Soon: Chapter 2: The First
This is the first of a couple of different things…
The funeral for The Dork Too Stupid is over. Paul wanders around Arlington Regional Cemetery (um, didn’t you have a plane to catch, Paul?).
Yes, yes he does. But first, Jenkins needs to make a few points.
Paul moved into a section where all the headstones were cross-shaped.
Now, it’s been a few years since I visited Arlington, but I know for a fact that there are other religious symbols besides the cross. A quick Googling will turn up Stars of David and many others. In fact, atheists can have an atom with an “A” at the center on their headstones.
This will become quite the pattern with Jenkins as he paints his “atheistic” world–whenever something tragic happens, the victims are Christians. But when religion has done something bad, it is never American Christians who are the perpetrators.
A plaque read: Religious symbols were common before World War III, when it was the custom for every enlisting soldier to declare his denominational preference.
Paul spat in disgust.
As he walked on amid the tombstones, his outrage mounted. Life had been torn from all these young men and women–so many barely out of their teens–and for what?
Wow. So far, so…Actually Not That Bad. I have a feeling that Paul spitting and being outraged is supposed to be a sign of his awful not-yet-savedness, but (and I can’t even believe I am typing this)…it rings true. His feeling–of the futility of religion, his anger that people lost their lives for religion–it makes sense. And so, it is a first. The first time in this book that Jenkins comes anywhere close to imagining what an atheist in an atheist world might think about religion. It’s not what all, or most atheists think now (and I really hope Jenkins is not trying to say that atheists are in the habit of spitting at Arlington, or any cemetery). But it actually seems like he’s trying a bit here.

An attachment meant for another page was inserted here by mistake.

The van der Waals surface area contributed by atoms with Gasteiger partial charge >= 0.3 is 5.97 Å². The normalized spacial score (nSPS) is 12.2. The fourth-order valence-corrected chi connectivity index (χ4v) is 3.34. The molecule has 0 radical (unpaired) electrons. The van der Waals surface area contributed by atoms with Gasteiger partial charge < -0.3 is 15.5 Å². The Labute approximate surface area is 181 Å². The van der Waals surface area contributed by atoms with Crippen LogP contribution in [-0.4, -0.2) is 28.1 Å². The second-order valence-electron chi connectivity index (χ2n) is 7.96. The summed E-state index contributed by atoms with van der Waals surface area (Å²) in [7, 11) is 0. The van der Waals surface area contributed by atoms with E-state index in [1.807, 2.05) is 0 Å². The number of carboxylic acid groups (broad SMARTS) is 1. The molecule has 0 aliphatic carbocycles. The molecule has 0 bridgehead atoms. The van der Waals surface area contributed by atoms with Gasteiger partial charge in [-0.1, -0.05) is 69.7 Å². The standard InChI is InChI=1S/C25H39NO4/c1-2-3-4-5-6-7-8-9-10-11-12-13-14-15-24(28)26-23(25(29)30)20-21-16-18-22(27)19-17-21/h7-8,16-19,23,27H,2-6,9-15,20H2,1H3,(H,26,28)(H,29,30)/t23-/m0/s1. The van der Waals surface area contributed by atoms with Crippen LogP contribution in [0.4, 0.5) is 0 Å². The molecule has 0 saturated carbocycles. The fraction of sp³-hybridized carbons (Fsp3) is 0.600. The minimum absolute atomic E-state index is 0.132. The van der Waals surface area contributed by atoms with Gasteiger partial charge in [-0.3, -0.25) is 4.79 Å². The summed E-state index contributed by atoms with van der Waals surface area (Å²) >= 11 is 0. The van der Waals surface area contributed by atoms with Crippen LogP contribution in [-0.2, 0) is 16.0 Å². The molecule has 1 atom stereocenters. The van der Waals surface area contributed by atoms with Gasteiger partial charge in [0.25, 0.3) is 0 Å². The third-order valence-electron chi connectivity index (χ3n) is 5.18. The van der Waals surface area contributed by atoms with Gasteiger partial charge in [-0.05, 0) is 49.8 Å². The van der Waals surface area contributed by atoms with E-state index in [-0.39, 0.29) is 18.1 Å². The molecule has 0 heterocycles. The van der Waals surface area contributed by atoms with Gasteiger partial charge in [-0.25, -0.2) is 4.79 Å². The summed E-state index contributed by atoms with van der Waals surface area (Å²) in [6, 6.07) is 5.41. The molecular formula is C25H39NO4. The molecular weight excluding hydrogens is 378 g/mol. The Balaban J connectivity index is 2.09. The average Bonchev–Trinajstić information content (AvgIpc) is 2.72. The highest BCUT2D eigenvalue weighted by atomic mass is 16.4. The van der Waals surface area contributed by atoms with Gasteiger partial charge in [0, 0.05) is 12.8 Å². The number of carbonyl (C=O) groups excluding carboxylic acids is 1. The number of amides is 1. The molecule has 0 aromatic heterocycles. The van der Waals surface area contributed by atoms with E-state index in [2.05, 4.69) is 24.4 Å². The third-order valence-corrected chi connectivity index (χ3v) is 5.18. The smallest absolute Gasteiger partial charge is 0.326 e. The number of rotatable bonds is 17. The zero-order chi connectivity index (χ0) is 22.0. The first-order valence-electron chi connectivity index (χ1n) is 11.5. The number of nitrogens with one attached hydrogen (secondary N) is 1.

And I’m also a bit impressed that Jenkins mentions female soldiers. I realize this is giving him credit for simply doing something right, but it is unexpected, so…point.
Because fanatical Muslims waged holy war on the West? Because religious groups in Bosnia jockeyed for primacy? On and on it went, back to the dawn of history, people persecuting each other over abstract ideas. That their tombstones symbolized the ideas they died for seemed the cruelest of ironies.
Yep, here we go. When people are persecuted and killed for their faith, they are American Christians. When they persecute and kill, they are Others, other faiths and/or other nationalities. Hell, at least LaHaye and Dinallo had the guts to bring up (even though they immediately dismissed) American abortion clinic bombers and murderers.
I hope it gave them some comfort. And yet here they lie.
That is another first. The very first time in the book, by my count, that Paul has spared a thought for anyone other than himself. (Of course, he is grieving the death of The Dork, but he certainly hasn’t given a thought to anyone else who is grieving. Not even The Dork’s hot daughter.)
Two firsts. They’re not great, but they are also Actually Not That Bad.
I did not think I would be able to write those words for this book.